As medical POA, I had to make some very difficult decisions for my Mom's continued care. The handwriting was on the wall. Although I imagined myself as Florence Nightengale, I knew deep down I could never bring Mom home to her little tri-level house (which wouldn't have been feasible with a wheelchair or hoyer lift). Plus, my own home was an old 2 story colonial with NO bedrooms or bathrooms on the first floor. I would have to have aides 16 hours each day, plus dealing with all the stress, guilt of my own inadequacies of being a caregiver, dealing with my uninvolved local siblings, dressing, bathing, cajoling her to try to eat, her increasing paranoia, mild cognitive impairment (dementia), dispensing medication, her depressive attitude, etc. etc.

Even though GardenArtist suggested home care, ordered by the rehab doctor, I'm not sure what she meant. If it's home PT and OT, the chance of Medicare paying for that is probably nil. If she wasn't making any progress in a dedicated rehab facility, then it's highly unlikely they would pay for home PT and OT. That's what happened to my Mom. I had a very heart to heart meeting and talk with the OT and PT specialists at the rehab/nursing home facility and it was very obvious my Mom's injury (broken leg) and limited function of her horribly arthritic knees (bone on bone) that she was EVER going to rise out of a wheelchair (even just to pivot to a toilet). A walker to steady herself was totally out of the question, lest she fall again. Therefore, as the end of 100 days of Medicare coverage neared, I had to make the horrible decision (in my mind) to start the process of moving her to the nursing home side of the facility for skilled nursing care. During her 100 days there at rehab, I watched over and over again the process of getting my Mom in and out of bed EVERY TIME she wet or soiled herself. My Mom could also not articulate her toileting needs to the aides or use the "call" button. So unless I or someone else was there to check her, she sat in urine. She couldn't even tell she was wet.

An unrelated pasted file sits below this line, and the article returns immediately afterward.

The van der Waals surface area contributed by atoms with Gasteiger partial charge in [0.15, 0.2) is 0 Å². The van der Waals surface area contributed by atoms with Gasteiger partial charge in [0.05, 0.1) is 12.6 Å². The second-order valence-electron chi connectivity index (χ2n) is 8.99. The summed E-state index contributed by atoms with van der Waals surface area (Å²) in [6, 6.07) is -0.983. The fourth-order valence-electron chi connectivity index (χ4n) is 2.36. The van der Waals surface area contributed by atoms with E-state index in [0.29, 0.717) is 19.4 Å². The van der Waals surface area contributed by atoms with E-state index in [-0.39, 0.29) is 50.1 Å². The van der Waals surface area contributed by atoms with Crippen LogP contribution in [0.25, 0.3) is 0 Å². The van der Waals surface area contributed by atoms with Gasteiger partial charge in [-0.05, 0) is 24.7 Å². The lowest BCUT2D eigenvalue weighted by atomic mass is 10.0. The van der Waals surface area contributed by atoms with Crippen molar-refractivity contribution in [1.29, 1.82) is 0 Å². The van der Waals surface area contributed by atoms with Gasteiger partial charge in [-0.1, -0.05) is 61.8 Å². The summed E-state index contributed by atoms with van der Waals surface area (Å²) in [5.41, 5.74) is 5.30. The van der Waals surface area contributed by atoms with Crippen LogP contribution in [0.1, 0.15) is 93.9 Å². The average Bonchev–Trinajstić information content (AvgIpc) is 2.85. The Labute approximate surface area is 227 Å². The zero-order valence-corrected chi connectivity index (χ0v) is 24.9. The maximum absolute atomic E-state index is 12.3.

Technically, in rehab or skilled nursing home care, residents are to be repositioned or changed EVERY 2 hours to avoid pressure sores and keep clean. In reality, it does not happen. There are not enough aides in these facilities to do that. Sometimes one aide has 12-15 residents to care for. It was daunting for the aides, as I had to FIND 2 aides each time I needed them to change my Mom. Many times she had to wait and wait and wait. If it was during the "dinner" hour, then forget it. Most of the aides are in the dining hall helping patients eat. Sometimes, my Mom would soil herself, have to be hoyer lifted out of her wheelchair into the bed, be undressed, cleaned, changed and then re-hoyer lifted back into her wheelchair. Then 5 minutes later she soiled herself again because she "wasn't done" -- then I would have to find the aides again to do this all over again. You can see how the lack of aides can cause people to sit in their own feces.

I'm not trying to scare you but this is the reality of skilled nursing homes. The one my Mom was in was considered "5-star" by Medicare. I shudder to think of the lower rated ones. Unless you think you can dress, feed, change, hoyer lift, conduct PT and OT yourself (because let's face it, even in rehab, the patients only get 50 minutes each), you will burn yourself out in weeks. Sometimes, the harsh reality is come to the conclusion to need skilled nursing care. The best advice I have for that is to do your due diligence and research every skilled nursing facility near you and find one that best suits your Mom and then VISIT, VISIT, VISIT. Let them know you are there advocating for your parent.

I wish you the best of luck and will keep you in my thoughts and prayers.
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Take her back to the orthopedist who performed the surgery for an evaluation and determination of what can be done. That doctor is the best one to determine what her future holds in terms of mobility.

She should also get home care, ordered by the rehab doctor, but with a lift involved, you are facing some complications.
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My Mother has been in this facility the maximum days medicare allows.I think the therapists were too aggressive since she had surgery on her hip and her right knee is swollen.They have to use a lift to get her in and out of the bed.When she is wet or dirty they put her back in the bed with the lift and change her and put her back in the wheelchair.
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Talk to the discharge planner at the facility. Id mom being discharged due to " lack of progress"? Medicare has very strict guidelines about rehab.

If mom can't bear weight, is she wheelchair bound? Has she been taught how to manage herself in the chair and a safe way to transfer to toilet and to bed?